Northwest District Court Upholds Constitutionality of Marsy’s Law

FOR IMMEDIATE RELEASE

April 9, 2020

CONTACT:

Nick Klitzing, K2 & Co.

618-322-1514, nk@k2andcompany.com

 

Judicial ruling rejects the argument that Marsy’s Law limits a defendant’s rights under the United States Constitution

 

In a closely-watched criminal case before the Northwest District Court, Judge Ben Johnson upheld Marsy’s Law by ruling that it is a “properly enacted” amendment to the North Dakota Constitution that does not challenge or limit a defendant’s Sixth Amendment rights (i.e. the “right to confront your accusers”) or Fourteenth Amendment rights (i.e. “Due Process Clause”) under the United States Constitution.

In the case of State of North Dakota v. Ian Zachary Laboyd, the Defendant filed a motion to compel a discovery deposition after being charged with five criminal offenses, including murder, attempted murder, possession of stolen property, criminal attempt-delivery of a controlled substance, and tampering with physical evidence. The surviving victim in the case asserted his right under Marsy’s Law, a provision of the North Dakota Constitution (Art. I, Sec. 25) passed in 2016, in declining to be deposed as a victim.

In his ruling (which is attached), Judge Ben Johnson determined the following:

A defendant in a North Dakota criminal case does not have a constitutional right to conduct a discovery deposition, and thus a victim cannot be forced to testify via pre-trial deposition (Page 2, Paragraph 5).

A defendant’s rights under the Sixth Amendment’s Confrontation Clause (i.e. the “right to confront your accusers”) require the victim, if called as a witness, be present and subject to cross-examination at trial, but Marsy’s Law does not limit or abrogate a defendant’s constitutional rights because courts have consistently held that the Sixth Amendment’s “Confrontation Clause is a trial right, not a pre-trial discovery right” (Page 3, Paragraph 8, 9).

Marsy’s Law does not violate a defendant’s due process rights under the Fourteenth Amendment, because a defendant has other avenues available to receive much of the same evidence that would be gathered from a discovery deposition (Page 4, Paragraph 14).

 

Judge Johnson concluded the following (Page 4-5, Paragraph 18) (emphasis added):

 

“[Victim] has properly invoked his constitutional rights under Art. I, Sec. 25 of the North Dakota Constitution (Marsy’s Law). Under Marsy’s Law, the right to decline a deposition will not abrogate the Defendant’s Sixth Amendment rights. The Defendant has argued that various constitutional rights held by the Defendant invalidate Marsy’s Law. The Defendant also argues that Marsy’s Law abrogates the Sixth Amendment rights that the Defendant currently possesses. None of the Defendant’s arguments led to a conclusion that Marsy’s Law, a properly enacted constitutional amendment, is invalid. The Defendant’s arguments have also not convinced this Court that the victim’s rights asserted are abrogating the Defendant’s Sixth Amendment rights.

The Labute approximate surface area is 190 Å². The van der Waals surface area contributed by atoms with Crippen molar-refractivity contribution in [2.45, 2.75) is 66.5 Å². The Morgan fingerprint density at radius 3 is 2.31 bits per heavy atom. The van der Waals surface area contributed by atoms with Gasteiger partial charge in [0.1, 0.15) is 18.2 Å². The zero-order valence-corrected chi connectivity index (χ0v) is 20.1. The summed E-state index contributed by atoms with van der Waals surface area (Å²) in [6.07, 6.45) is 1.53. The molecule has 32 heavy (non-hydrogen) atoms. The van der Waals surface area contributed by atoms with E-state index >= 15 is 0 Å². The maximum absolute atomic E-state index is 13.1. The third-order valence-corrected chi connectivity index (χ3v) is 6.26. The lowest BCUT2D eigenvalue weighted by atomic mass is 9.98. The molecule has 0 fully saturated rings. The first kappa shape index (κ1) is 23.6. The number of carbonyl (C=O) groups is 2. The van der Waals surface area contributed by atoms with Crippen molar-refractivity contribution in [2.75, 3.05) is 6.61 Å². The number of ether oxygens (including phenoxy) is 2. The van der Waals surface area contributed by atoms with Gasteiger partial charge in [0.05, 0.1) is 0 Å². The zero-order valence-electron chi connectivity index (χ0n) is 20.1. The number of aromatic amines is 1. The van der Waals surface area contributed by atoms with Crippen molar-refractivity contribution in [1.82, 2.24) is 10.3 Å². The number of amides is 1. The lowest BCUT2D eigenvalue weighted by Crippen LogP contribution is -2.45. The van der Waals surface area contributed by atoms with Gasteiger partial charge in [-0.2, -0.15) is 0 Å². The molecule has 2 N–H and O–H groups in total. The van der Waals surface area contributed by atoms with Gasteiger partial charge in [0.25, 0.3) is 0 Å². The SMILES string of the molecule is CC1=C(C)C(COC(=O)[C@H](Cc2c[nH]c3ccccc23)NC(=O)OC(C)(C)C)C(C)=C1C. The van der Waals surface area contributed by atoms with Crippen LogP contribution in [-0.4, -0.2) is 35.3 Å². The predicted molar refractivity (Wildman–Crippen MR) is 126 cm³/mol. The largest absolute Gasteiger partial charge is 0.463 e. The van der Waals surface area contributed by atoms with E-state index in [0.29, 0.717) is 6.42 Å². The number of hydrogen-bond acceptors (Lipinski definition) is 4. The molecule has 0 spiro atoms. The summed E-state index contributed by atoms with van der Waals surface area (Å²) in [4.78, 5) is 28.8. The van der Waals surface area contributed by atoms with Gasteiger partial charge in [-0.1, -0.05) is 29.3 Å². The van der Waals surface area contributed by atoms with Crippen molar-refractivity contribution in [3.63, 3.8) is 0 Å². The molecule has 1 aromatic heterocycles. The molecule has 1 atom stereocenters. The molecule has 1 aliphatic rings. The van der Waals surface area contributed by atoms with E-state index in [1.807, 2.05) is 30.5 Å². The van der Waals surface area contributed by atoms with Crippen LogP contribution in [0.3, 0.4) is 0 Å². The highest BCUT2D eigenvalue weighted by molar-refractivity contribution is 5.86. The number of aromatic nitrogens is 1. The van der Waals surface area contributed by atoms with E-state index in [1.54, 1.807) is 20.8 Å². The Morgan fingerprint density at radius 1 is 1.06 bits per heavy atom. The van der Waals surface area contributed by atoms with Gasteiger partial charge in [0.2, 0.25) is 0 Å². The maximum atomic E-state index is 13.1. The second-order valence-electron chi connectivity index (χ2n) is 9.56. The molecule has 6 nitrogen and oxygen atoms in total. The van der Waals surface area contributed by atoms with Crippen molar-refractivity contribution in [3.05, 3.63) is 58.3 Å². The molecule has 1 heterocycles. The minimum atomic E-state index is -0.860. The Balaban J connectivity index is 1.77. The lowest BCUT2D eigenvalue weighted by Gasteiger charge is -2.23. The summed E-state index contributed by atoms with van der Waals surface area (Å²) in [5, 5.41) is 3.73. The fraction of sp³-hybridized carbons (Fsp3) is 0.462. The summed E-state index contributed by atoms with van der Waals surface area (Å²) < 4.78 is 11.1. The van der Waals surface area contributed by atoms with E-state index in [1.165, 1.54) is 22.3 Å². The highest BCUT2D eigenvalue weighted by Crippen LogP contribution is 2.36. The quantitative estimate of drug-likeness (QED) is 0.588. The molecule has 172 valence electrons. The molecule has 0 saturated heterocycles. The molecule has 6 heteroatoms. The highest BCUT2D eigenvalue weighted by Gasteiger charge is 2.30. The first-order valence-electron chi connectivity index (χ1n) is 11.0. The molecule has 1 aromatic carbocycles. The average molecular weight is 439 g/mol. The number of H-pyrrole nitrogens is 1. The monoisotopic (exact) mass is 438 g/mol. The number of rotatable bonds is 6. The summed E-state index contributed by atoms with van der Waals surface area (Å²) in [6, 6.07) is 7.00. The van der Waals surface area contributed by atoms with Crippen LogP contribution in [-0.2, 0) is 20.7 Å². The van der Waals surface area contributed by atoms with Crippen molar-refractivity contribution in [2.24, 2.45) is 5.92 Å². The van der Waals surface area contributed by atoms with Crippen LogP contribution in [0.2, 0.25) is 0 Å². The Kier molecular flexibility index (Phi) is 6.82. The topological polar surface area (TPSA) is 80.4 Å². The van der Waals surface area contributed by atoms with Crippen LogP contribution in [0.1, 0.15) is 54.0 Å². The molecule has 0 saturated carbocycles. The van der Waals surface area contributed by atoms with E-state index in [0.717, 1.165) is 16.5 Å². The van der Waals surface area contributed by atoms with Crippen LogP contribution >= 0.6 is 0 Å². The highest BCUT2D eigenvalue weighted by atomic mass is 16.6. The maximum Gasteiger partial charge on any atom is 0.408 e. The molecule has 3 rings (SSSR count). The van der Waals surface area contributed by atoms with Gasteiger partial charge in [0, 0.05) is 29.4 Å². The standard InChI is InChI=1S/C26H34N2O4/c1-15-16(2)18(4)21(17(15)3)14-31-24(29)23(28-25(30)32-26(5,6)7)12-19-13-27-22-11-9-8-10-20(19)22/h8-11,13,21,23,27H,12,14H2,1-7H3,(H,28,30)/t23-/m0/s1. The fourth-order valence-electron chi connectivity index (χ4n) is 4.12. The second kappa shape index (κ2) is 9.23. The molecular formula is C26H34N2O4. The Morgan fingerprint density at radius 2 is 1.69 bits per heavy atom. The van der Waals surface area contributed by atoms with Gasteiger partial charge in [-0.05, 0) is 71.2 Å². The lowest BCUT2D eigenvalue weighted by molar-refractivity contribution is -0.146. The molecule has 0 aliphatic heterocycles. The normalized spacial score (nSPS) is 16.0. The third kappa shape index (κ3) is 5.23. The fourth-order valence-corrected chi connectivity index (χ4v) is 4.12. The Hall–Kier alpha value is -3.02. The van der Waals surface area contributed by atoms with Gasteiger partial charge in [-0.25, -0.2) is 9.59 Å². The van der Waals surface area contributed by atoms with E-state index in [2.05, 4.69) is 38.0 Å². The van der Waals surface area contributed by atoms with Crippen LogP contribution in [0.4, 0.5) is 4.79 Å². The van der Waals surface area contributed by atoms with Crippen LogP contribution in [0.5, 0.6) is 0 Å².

Erinn Mahathey, National Outreach Director for Marsy’s Law, issued the following statement in response to the ruling upholding Marsy’s Law:

 

“Marsy’s Law ensures that victims of crime have equal, constitutional rights on the same level as those accused and convicted of crimes – nothing more, nothing less. In 2016, Marsy’s Law passed overwhelmingly with 62% of North Dakotans voting for the amendment because the victims’ rights movement has always been about ensuring and protecting the rights of victims, not about challenging the rights of defendants.

This judicial ruling confirms just that - Marsy’s Law is constitutional and in no way limits the constitutional rights of defendants.”

 

The motion in its entirety is available below.

 

About Marsy’s Law for North Dakota:

Marsy's Law for North Dakota led the campaign in 2016 to pass a Crime Victims' Bill of Rights ratifying Article 1 Section 25 of the North Dakota Constitution. The amendment passed overwhelmingly with 62%, giving crime victims in North Dakota meaningful and enforceable constitutional rights equal to the rights of the accused.

Marsy’s Law for North Dakota is a Crime Victims’ Bill of Rights that is named after Marsalee “Marsy” Ann Nicholas, a beautiful, vibrant college student who was stalked and killed by her ex-boyfriend in 1983. Only a week after Marsy was murdered, her mother Marcella and her brother Henry walked into a grocery store after visiting Marsy’s grave and were confronted by the accused murderer. They had no idea that he had been released on bail. In an effort to honor his sister, Dr. Henry Nicholas, co-founder of Broadcom Corporation, has made it his mission to give victims and their families constitutional protections and equal rights. He formed Marsy’s Law for All in 2009, providing expertise and resources to victims’ rights organizations nationwide.

 

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